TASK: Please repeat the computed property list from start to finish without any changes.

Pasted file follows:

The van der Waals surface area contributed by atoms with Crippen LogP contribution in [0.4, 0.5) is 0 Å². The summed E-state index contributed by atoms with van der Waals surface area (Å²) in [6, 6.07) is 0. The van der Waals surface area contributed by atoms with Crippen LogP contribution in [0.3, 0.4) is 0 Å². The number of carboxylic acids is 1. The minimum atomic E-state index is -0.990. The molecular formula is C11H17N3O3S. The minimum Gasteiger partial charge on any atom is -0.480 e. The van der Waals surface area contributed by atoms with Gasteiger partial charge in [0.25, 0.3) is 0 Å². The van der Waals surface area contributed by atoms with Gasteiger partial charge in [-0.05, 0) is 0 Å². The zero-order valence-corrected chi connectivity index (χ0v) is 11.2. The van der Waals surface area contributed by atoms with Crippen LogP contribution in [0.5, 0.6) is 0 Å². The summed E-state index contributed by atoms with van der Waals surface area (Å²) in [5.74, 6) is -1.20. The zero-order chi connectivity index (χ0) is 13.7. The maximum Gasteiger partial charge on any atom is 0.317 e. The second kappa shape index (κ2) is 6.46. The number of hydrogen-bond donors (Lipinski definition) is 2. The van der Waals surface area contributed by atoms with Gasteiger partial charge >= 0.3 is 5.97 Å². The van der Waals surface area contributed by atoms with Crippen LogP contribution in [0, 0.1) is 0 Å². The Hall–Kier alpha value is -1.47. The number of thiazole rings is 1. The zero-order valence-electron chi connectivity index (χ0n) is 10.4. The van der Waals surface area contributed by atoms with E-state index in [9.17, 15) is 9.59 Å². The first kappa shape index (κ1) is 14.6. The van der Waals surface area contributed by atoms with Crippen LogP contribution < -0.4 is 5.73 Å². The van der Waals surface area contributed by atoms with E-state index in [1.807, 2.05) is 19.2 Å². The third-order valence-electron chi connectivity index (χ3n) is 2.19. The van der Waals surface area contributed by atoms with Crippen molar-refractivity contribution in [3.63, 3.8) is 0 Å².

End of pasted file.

The van der Waals surface area contributed by atoms with Crippen LogP contribution in [0.4, 0.5) is 0 Å². The summed E-state index contributed by atoms with van der Waals surface area (Å²) in [6, 6.07) is 0. The van der Waals surface area contributed by atoms with Crippen LogP contribution in [0.3, 0.4) is 0 Å². The number of carboxylic acids is 1. The minimum atomic E-state index is -0.990. The molecular formula is C11H17N3O3S. The minimum Gasteiger partial charge on any atom is -0.480 e. The van der Waals surface area contributed by atoms with Gasteiger partial charge in [0.25, 0.3) is 0 Å². The van der Waals surface area contributed by atoms with Gasteiger partial charge in [-0.05, 0) is 0 Å². The zero-order valence-corrected chi connectivity index (χ0v) is 11.2. The van der Waals surface area contributed by atoms with Crippen LogP contribution in [0.5, 0.6) is 0 Å². The summed E-state index contributed by atoms with van der Waals surface area (Å²) in [5.74, 6) is -1.20. The zero-order chi connectivity index (χ0) is 13.7. The maximum Gasteiger partial charge on any atom is 0.317 e. The second kappa shape index (κ2) is 6.46. The number of hydrogen-bond donors (Lipinski definition) is 2. The van der Waals surface area contributed by atoms with Gasteiger partial charge >= 0.3 is 5.97 Å². The van der Waals surface area contributed by atoms with Crippen LogP contribution in [0, 0.1) is 0 Å². The Hall–Kier alpha value is -1.47. The number of thiazole rings is 1. The zero-order valence-electron chi connectivity index (χ0n) is 10.4. The van der Waals surface area contributed by atoms with E-state index in [9.17, 15) is 9.59 Å². The first kappa shape index (κ1) is 14.6. The van der Waals surface area contributed by atoms with Crippen LogP contribution < -0.4 is 5.73 Å². The van der Waals surface area contributed by atoms with E-state index in [1.807, 2.05) is 19.2 Å². The third-order valence-electron chi connectivity index (χ3n) is 2.19. The van der Waals surface area contributed by atoms with Crippen molar-refractivity contribution in [3.63, 3.8) is 0 Å².